At that meeting, Haber signed an agreement pursuant to which plaintiffs agreed contingently to dismiss their claims against Haber on the condition that Haber fully cooperate with Adler Hindy by providing the law firm information concerning the matters alleged in the complaints and by testifying, as needed, at depositions, hearings or trials in the action. Although the written agreement does not so indicate, plaintiffs' counsel and Haber have stated for the record that they had discussions as to the scope of the attorney-client privilege and its applications to their chosen course, and agreed that Haber would not be forced to reveal any information which he or his lawyer believed to be covered by the attorney-client privilege.

Following execution of the agreement that day, plaintiffs' counsel questioned Haber in Schachter's presence. Haber answered questions put to him, except in one or two instances, in which he indicated the subject was one he did not feel at liberty to discuss. The next day, December 7, plaintiffs' counsel prepared and served a notice of dismissal dropping without prejudice its claims against Haber.

John Amabile, counsel for moving defendants, spoke to Haber about the dismissal notice shortly thereafter and was told that the dismissal had been conditioned on Haber's commitment to meet with plaintiffs' counsel and answer questions about the lawsuit. Amabile warned Haber of his responsibilities under the Code of Professional Responsibility at that time and advised Haber by letter on December 15, 1988, that his former clients (some of whom Amabile was representing in the litigation) did not intend to waive the attorney/client privilege or work product immunity. In the letter, Amabile also advised Haber that the Code of Professional Responsibility protected his former clients against disclosure of not only confidential, but also secret information, i.e., any information which Haber had gained in his professional relationship with his clients.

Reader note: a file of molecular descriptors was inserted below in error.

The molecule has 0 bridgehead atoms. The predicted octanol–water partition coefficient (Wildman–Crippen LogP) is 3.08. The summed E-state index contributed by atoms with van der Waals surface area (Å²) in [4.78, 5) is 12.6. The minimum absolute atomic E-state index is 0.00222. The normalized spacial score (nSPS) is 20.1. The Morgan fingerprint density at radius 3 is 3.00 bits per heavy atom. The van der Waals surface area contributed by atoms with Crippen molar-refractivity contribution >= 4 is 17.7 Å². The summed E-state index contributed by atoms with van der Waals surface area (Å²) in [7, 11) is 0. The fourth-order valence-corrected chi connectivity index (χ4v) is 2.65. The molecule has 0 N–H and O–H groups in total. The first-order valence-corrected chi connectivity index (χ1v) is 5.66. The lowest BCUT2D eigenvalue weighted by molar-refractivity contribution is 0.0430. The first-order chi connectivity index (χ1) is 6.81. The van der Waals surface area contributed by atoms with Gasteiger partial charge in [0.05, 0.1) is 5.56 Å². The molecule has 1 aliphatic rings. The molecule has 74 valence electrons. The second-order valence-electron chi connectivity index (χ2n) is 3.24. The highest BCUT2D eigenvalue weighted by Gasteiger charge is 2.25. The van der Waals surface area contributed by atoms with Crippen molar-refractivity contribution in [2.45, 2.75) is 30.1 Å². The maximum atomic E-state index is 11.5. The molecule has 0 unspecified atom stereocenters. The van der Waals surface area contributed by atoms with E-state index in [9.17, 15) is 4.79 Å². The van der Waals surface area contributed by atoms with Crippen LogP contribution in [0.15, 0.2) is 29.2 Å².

On at least three occasions subsequent to December 6, 1988, plaintiffs' counsel met or spoke with Haber without the presence of his lawyer Schachter and without notice to the lawyers for Haber's former clients to ask Haber additional questions relating to the subject matter of the lawsuits. Information obtained from Haber in these meetings and the December 6 meeting was referred to in an affidavit of one of plaintiffs' lawyers, Jeremy D. Morley, filed with the court in early July, 1989, in opposition to a motion by defendants Continental Realty and Emanuel Organik for summary judgment. That affidavit makes several factual allegations which are attributed to Haber and which Morley states were disclosed by Haber at meetings on December 6, December 18 and other occasions.